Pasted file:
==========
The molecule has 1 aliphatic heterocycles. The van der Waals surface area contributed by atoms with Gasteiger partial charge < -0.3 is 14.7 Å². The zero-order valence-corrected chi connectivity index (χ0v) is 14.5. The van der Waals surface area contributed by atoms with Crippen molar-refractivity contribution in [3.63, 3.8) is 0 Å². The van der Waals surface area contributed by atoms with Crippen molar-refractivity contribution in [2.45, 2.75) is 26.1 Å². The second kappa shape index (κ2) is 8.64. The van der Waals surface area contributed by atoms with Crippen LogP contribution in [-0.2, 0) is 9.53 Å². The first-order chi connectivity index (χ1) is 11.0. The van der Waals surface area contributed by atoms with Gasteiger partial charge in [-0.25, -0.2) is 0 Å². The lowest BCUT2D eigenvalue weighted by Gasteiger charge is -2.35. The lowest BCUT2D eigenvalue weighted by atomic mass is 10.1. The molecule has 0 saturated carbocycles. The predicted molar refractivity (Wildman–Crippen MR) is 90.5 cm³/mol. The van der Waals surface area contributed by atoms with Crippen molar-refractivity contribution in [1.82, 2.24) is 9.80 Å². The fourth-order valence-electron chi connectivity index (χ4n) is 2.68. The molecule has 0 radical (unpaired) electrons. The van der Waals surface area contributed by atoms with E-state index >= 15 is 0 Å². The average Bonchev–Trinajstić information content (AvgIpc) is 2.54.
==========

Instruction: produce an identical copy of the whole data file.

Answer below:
The molecule has 1 aliphatic heterocycles. The van der Waals surface area contributed by atoms with Gasteiger partial charge < -0.3 is 14.7 Å². The zero-order valence-corrected chi connectivity index (χ0v) is 14.5. The van der Waals surface area contributed by atoms with Crippen molar-refractivity contribution in [3.63, 3.8) is 0 Å². The van der Waals surface area contributed by atoms with Crippen molar-refractivity contribution in [2.45, 2.75) is 26.1 Å². The second kappa shape index (κ2) is 8.64. The van der Waals surface area contributed by atoms with Crippen LogP contribution in [-0.2, 0) is 9.53 Å². The first-order chi connectivity index (χ1) is 11.0. The van der Waals surface area contributed by atoms with Gasteiger partial charge in [-0.25, -0.2) is 0 Å². The lowest BCUT2D eigenvalue weighted by Gasteiger charge is -2.35. The lowest BCUT2D eigenvalue weighted by atomic mass is 10.1. The molecule has 0 saturated carbocycles. The predicted molar refractivity (Wildman–Crippen MR) is 90.5 cm³/mol. The van der Waals surface area contributed by atoms with Crippen molar-refractivity contribution in [1.82, 2.24) is 9.80 Å². The fourth-order valence-electron chi connectivity index (χ4n) is 2.68. The molecule has 0 radical (unpaired) electrons. The van der Waals surface area contributed by atoms with E-state index >= 15 is 0 Å². The average Bonchev–Trinajstić information content (AvgIpc) is 2.54.